Bangkok, Thailand – The incidence of breast cancer in Thailand has increased over the last decade. Although advanced treatments have resulted in the improvement in survival rates and quality of life, surgery has caused morbidity in breast cancer patients. Even though armedema (or frozen shoulder) had been found in nearly 20% of patients after the operation, axillary lymph node dissection (ALND) has been an essential procedure in breast cancer treatment for many years. Sentinel lymph node biopsy (SNB) which had fewer complications is accepted worldwide as an alternative to axillary dissection.
Since SNB is limited in Thailand due to a lack of personnel and facilities, researchers from Srinakharinwirot University and the Health Intervention and Technology Assessment Program (HITAP), who assessed the cost-utility analysis comparing axillary lymph node dissection with sentinel lymph node biopsy in early stage breast cancer patients in Thailand, performed an economic evaluation to compare the cost-effectiveness of ALND and SNB. In the study “A Cost-Utility Analysis Comparing Standard Axillary Lymph Node Dissection with Sentinel Lymph Node Biopsy in Early Stage Breast Cancer Patients in Thailand,” developed in Bangkok, Thailand, the researchers aimed to provide data for health care providers and policy makers on whether SNB should be put into clinical practice throughout the nation.
The armedema rate and local recurrence of breast cancer after both procedures were included in a 5-year time horizon decision tree. The study showed that SNB gained more quality-adjusted life-years (QALYs) and cost less than ALND. The SNB was more cost-effective than ALND in both the provider and societal perspectives.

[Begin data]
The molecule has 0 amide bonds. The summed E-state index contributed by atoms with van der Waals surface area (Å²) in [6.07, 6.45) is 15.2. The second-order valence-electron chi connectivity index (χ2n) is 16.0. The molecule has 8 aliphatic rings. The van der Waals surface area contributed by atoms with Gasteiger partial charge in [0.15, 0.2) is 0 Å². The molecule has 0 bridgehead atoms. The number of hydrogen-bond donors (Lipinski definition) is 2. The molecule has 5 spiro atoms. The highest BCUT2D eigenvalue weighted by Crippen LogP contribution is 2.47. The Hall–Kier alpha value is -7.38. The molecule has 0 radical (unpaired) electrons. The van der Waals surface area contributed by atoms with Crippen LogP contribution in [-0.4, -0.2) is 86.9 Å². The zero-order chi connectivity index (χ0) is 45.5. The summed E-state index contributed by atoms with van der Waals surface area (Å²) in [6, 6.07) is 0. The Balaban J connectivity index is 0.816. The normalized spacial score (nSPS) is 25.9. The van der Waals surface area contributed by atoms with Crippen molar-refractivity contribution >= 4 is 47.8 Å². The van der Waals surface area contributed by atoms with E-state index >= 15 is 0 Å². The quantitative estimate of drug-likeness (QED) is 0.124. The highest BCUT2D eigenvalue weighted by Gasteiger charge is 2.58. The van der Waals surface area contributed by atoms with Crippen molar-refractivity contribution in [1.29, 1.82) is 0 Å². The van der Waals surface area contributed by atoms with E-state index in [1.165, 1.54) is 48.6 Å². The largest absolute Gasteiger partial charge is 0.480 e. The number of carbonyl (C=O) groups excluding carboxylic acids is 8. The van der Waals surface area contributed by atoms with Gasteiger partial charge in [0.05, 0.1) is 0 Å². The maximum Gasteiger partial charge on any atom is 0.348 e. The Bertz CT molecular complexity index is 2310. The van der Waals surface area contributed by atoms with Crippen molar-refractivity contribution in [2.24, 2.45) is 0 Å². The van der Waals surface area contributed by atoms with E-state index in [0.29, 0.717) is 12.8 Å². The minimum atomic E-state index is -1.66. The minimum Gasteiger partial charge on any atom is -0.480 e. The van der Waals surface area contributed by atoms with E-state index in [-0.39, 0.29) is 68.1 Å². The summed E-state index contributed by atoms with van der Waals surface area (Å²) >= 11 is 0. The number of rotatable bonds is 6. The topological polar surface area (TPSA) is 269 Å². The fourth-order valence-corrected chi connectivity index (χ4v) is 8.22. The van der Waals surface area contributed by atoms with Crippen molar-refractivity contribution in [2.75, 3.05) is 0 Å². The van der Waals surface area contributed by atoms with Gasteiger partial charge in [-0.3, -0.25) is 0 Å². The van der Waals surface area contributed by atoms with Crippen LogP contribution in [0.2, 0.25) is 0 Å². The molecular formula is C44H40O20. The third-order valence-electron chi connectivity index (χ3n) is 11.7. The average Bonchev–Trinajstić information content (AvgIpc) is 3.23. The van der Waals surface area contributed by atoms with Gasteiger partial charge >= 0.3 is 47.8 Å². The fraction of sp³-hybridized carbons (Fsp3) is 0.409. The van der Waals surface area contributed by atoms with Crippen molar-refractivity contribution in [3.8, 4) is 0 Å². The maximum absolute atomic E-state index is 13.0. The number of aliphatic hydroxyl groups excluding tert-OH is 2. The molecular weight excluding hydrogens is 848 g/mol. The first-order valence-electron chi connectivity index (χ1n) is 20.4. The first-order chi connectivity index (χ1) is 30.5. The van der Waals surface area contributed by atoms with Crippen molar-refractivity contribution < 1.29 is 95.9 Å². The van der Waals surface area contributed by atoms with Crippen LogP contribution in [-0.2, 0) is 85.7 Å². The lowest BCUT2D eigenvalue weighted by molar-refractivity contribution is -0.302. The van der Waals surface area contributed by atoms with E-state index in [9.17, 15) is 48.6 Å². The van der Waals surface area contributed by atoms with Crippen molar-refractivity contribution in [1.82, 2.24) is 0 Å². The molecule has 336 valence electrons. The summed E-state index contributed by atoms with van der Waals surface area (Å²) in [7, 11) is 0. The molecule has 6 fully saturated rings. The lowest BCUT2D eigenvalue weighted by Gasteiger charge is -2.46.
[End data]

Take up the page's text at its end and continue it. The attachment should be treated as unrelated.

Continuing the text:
Dolrudee Songtish, MD, MSc, the lead author of the study said, “Sentinel lymph node biopsy is an economically alternative treatment to ALND and should be implemented nationwide. This will require support from relevant stakeholders, including medical personnel and policy makers.”
Value in Health Regional Issues (ISSN 2212-1099) is a scientific journal that encourages and enhances the science of pharmacoeconomic/health economic and health outcomes research and its use in health care decisions. The journal is published up to three times a year with one issue focusing on the Asia region, one issue focusing on the Latin America region, and one issue focusing on the Central & Eastern Europe, Western Asia and Africa regions.
The International Society for Pharmacoeconomics and Outcomes Research (ISPOR) is a nonprofit, international, educational and scientific organization that strives to increase the efficiency, effectiveness, and fairness of health care resource use to improve health.
For more information: www.ispor.org